Shame Diaries 1


3rd grade, Robert E. Lee Elementary.  My parents and siblings and I lived at Grandma Floyd’s house, which was right down the street from the elementary school.  My cousins, Nicky and Danny, were staying at my grandma’s house for a short period, and I’m not sure why.  Nicky was in the 2nd grade, she was a year younger than me.  Although we fought all the time, we were best friends.  Our classrooms were right next to each other.

One day, we wanted to ditch my little brother at school and make him walk home by himself.  He was in kindergarten.  I can’t remember why we planned this, maybe he pissed us off or we had the “girls against boy” mentality or maybe we were just mean kids.

Nicky and I ran to Grandma Floyd’s house and waited on the porch for Mikey.  We waited for a very long time.  An 8 year old doesn’t have a good sense of measuring time, but we waited on the porch until my mom pulled up in the driveway with my little brother in the front seat.  She was pissed.

She got out of the car and started yelling at me, “Shame on you, Michelle!  How could you have done this to your brother!”  She carefully got my little brother from the passenger seat out of the car and he had scrapes and bruises all over his arms, legs and face.  She brought him into the house and yelled for me to follow her.

I entered the bedroom where my brother was crying on the bed and my mom knelt down to my level, “Look at your brother.  You left him and this happened!  You are not to ever leave your brother.  You are not to ever let him down again.  Shame on you, Michelle!”

Between all the yelling and my mom telling my dad what happened, I gathered that Mikey waited for me and Nicky at school and figured he would start walking home to Grandma’s house.  As soon as he crossed the street, the 6th grader school bully named Chucky, and his little sister beat up Mikey.  Chucky had a cast over his entire head, including his face; my mom told us it was because his mom punished him by shaving his head and face.


I never left my brother at school by himself again.

One day after I picked him up from class, we were starting to walk down Homedale Street and saw Chucky and his little sister about 20 feet ahead of us.  Mikey got scared and started to walk behind me.  I pretended I wasn’t scared and put my mean face on.  Chucky’s little sister saw my brother and pointed at him, telling her brother that Mikey was behind us.  Chucky stopped, turned around and stayed there, waiting for us to approach him.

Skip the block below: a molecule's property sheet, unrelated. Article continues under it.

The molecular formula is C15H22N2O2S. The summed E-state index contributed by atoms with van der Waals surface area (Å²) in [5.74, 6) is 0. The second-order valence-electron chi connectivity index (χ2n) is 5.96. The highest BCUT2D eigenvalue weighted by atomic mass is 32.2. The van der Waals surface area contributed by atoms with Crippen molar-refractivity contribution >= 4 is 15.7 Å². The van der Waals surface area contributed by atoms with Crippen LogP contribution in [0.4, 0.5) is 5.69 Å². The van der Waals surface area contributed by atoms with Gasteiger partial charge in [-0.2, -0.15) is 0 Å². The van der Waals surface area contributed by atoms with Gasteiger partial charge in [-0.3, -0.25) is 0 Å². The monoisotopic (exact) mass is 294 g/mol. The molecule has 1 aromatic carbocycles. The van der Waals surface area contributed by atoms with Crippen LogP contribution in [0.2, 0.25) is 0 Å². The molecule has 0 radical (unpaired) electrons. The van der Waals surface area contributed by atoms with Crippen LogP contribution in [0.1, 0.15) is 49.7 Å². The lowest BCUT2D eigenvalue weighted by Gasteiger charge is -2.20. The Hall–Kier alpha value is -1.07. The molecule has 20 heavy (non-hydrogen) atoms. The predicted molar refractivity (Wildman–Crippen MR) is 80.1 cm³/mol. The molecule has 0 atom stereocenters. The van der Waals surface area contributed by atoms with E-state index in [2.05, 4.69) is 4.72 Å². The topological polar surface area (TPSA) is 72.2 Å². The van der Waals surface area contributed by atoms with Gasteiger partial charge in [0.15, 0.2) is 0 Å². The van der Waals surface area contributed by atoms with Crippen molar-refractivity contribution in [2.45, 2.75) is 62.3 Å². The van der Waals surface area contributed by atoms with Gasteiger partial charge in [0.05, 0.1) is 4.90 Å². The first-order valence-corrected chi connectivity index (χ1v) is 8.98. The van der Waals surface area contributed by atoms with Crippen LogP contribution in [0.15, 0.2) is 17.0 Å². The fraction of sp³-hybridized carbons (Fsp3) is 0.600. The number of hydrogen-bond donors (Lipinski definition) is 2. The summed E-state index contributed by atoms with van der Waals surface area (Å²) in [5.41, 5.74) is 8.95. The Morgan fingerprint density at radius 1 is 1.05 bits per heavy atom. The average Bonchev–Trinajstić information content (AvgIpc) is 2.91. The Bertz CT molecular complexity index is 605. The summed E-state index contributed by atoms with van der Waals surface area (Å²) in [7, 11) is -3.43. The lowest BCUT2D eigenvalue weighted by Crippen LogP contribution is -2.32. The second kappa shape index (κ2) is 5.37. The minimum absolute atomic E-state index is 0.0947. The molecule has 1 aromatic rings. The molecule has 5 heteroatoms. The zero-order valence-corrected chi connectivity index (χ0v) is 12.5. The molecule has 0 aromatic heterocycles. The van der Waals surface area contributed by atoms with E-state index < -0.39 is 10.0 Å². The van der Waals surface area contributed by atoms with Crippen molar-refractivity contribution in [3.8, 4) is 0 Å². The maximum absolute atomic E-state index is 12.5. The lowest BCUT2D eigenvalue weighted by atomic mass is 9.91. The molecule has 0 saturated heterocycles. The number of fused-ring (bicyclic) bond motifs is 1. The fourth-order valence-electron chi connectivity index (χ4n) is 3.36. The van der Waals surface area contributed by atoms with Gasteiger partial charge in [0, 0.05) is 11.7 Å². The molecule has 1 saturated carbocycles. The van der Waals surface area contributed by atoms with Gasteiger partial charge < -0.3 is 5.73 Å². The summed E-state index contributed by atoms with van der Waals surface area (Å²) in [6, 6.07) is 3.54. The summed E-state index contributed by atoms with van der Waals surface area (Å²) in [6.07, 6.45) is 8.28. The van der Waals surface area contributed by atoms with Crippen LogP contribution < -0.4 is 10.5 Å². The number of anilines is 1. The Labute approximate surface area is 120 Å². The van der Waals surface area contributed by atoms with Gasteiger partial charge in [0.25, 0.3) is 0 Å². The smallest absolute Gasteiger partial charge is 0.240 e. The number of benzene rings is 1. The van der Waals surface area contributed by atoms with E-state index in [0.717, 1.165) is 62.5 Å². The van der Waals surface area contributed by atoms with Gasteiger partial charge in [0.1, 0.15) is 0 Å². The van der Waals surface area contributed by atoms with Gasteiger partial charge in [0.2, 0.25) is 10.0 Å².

I told my brother to stay behind me and to walk on my right side and go ahead of me so he wouldn’t be near Chucky.  As I got near Chucky, I slowed down to give Mikey time.  I stared at the two blue eyes behind the cast of Chucky’s head as I approached.  I stopped right in front of Chucky, “What are you looking at?  You think you just get to pick on little kids half your size!  Now what, you want to pick on a girl?!  I’m not afraid of you.  If you pick on my little brother again or even say one word to him, I’ll tell your mom what you did and whatever happened to your face will happen to the rest of your body.”  I kept eye contact and as soon as my brother got far enough ahead of us, I said to Chucky and his little sister, “I dare you.”

I turned around to continue walking to Grandma’s house and prayed to God that he wouldn’t hit me from behind as I counted my steps.  By the time I checked behind me, Chucky and his sister were gone.

He never picked on my little brother again and I learned that if you convince someone you’re not scared of them, they’ll believe you and eventually you’ll believe yourself too.